Western Pennsylvania's federal prosecutors increased their haul from judgments, fines, settlements, restitution, special assessments and forfeitures by nearly 50 percent during the 2013 fiscal year, U.S. Attorney David Hickton announced today.
The office collected $24.5 million through criminal and civil actions during the year and another $3.4 million through forfeitures for a total of nearly $28 million. In 2012, the office reeled in $19.1 million, and it collected $15.6 million in the 2011 fiscal year.
The office also worked with other Department of Justice offices and units to bring in another $5.7 million, according to a press release.
“Recovering monies due the American taxpayer is a priority and we have made substantial progress improving our performance over the last three years,” said Mr. Hickton in the release.
He noted that his office "collected more than twice the amount of money the federal government allocates us to operate our office.”
The bulk of the haul consisted of $15 million obtained through a settlement with Krones Aktiengesellschaft and Wisconsin-based U.S. subsidiary Krones Inc., which sold equipment to defunct Latrobe bottler Le-Nature's Inc. Federal prosecutors alleged that Krones was part of the Le-Natures fraud scheme, though the company did not admit criminal liability.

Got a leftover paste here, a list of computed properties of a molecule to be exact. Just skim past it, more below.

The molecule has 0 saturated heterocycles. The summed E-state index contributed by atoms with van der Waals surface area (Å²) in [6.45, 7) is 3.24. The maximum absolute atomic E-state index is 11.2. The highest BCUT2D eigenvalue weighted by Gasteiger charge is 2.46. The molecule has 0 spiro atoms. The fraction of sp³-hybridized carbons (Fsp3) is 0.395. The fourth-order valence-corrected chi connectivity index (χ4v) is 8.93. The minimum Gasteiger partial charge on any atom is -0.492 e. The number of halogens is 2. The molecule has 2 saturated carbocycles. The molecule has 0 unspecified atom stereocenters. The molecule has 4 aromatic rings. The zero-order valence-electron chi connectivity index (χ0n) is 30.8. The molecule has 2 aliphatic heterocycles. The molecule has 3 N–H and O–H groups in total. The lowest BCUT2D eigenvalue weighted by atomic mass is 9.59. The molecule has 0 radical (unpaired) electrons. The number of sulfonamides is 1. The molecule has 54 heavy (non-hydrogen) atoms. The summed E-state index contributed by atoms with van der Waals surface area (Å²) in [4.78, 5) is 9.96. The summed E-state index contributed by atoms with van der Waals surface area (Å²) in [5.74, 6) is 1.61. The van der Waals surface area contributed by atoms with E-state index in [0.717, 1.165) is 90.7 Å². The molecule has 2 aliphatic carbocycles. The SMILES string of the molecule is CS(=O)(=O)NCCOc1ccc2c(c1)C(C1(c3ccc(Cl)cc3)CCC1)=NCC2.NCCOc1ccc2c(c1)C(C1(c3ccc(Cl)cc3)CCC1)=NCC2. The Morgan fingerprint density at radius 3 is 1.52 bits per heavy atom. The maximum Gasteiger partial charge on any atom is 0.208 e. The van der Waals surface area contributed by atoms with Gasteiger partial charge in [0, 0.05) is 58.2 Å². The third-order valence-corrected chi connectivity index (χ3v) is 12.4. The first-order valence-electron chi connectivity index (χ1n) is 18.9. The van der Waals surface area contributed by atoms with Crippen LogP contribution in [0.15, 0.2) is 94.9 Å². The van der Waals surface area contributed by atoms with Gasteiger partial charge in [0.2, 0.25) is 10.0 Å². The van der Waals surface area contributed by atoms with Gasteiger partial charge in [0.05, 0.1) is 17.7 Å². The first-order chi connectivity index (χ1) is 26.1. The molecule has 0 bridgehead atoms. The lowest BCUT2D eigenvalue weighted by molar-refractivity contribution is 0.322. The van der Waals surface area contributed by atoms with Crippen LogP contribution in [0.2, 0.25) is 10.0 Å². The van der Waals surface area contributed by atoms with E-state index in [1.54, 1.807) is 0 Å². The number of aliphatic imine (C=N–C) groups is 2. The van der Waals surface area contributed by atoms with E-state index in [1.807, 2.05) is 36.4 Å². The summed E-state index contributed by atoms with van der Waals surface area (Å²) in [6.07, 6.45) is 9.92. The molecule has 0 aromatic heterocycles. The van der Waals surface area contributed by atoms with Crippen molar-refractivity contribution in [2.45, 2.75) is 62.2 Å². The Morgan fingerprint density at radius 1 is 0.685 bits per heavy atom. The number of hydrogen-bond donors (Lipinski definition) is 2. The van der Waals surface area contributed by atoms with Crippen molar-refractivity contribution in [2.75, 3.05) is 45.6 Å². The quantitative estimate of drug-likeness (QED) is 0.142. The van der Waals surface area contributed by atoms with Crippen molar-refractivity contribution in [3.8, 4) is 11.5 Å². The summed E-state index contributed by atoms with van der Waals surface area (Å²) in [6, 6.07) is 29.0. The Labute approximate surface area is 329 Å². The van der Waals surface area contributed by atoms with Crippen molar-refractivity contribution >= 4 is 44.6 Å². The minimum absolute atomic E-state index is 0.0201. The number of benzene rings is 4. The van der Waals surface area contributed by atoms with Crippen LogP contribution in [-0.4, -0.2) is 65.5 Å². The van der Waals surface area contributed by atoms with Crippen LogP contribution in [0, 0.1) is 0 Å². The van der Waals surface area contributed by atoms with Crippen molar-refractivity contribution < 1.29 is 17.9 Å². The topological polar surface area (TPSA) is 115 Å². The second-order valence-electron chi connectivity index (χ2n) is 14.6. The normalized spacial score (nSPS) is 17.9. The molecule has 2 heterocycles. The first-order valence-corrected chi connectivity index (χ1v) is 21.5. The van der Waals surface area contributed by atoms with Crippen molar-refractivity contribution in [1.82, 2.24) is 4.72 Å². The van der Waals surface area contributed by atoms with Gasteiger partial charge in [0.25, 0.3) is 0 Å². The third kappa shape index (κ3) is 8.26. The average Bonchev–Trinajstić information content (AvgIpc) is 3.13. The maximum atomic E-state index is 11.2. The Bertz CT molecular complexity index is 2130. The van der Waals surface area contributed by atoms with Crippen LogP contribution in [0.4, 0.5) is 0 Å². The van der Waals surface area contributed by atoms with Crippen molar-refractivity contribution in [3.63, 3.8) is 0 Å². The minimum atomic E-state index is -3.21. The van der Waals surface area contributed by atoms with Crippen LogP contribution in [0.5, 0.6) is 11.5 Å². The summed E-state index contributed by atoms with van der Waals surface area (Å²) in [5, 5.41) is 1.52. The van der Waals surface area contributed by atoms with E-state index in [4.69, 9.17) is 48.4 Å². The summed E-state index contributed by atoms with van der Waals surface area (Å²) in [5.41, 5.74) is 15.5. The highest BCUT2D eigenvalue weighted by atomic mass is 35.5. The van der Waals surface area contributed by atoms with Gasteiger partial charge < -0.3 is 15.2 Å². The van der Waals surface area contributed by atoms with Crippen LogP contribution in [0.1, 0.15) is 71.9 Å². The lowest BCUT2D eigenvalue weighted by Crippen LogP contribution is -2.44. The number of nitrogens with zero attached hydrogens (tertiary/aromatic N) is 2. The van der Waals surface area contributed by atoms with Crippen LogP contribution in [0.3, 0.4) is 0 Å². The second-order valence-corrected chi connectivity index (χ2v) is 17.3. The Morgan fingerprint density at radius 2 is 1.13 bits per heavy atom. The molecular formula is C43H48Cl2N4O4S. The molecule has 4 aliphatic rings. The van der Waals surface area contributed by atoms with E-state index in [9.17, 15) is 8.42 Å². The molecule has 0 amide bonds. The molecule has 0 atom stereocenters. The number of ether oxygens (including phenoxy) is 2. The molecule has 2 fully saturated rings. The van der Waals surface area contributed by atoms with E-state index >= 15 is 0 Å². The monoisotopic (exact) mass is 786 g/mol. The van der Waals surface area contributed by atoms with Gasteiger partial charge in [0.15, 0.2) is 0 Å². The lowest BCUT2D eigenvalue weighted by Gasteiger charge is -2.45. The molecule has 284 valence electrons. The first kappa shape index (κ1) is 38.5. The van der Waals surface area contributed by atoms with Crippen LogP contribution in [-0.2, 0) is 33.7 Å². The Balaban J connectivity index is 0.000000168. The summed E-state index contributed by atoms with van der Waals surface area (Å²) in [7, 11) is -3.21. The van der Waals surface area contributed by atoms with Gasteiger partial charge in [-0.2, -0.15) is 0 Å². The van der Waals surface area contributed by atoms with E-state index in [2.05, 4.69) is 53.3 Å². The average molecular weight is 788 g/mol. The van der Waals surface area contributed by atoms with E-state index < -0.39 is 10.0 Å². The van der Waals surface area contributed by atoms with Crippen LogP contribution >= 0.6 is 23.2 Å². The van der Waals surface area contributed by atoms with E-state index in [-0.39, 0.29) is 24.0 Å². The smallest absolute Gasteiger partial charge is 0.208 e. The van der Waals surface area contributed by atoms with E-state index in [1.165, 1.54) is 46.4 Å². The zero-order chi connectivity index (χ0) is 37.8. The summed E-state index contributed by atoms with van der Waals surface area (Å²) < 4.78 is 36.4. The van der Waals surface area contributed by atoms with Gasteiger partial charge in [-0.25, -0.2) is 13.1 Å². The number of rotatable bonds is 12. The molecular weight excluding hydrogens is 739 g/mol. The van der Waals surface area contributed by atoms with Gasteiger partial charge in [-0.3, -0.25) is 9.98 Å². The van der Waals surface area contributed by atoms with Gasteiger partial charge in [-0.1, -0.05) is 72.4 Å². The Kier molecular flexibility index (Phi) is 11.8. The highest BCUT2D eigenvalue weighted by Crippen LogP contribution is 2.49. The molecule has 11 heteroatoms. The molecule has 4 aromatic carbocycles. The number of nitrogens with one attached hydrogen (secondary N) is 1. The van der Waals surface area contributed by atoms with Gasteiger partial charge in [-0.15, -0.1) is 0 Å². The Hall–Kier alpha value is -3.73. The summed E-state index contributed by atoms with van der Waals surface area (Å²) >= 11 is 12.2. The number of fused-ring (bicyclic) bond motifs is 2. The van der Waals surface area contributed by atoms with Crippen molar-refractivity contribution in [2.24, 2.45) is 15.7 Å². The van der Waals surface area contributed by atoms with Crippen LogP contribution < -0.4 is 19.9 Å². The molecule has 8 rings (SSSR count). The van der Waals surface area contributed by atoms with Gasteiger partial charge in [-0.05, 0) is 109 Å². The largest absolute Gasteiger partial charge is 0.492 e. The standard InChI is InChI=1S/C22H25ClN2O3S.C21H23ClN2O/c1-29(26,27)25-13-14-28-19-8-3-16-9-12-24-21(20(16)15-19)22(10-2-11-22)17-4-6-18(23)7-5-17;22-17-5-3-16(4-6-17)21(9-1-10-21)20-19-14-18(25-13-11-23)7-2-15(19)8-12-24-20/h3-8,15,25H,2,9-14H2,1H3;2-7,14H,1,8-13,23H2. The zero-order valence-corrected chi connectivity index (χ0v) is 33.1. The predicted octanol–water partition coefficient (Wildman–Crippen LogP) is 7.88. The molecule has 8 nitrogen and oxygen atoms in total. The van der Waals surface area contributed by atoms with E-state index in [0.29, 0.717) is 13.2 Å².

In the neighboring northern district of West Virginia, federal prosecutors collected $3.2 million in criminal and civil actions in fiscal year 2013, a number that included more than $500,000 from a Westmoreland County chiropractor convicted of fraudulently billing insurance companies and workers' compensation programs.
The U.S. attorney's office in Wheeling said $2.3 million of the total was collected in criminal actions and another $885,000 in civil penalties.
The office also participated in the collection of another $11 million in civil cases pursued jointly with prosecutors in other jurisdictions.
Attorney General Eric Holder said last week that the Justice Department collected $8.1 billion in 2013, more than three times the amount budgeted for the 94 U.S. attorney's offices nationwide.
Among the major criminal collections in West Virginia was $502,000 paid by Joseph Yurigan, a chiropractor from New Alexandria, Pa., who is serving 18 months in federal prison for health care fraud and tax evasion. Mr. Yurigan ran Weirton Chiropractic Clinic and Wheeling Spine Center and sent false bills to Medicaid, Medicare and other programs.
Rich Lord: firstname.lastname@example.org or 412-263-1542. Twitter: @richelord.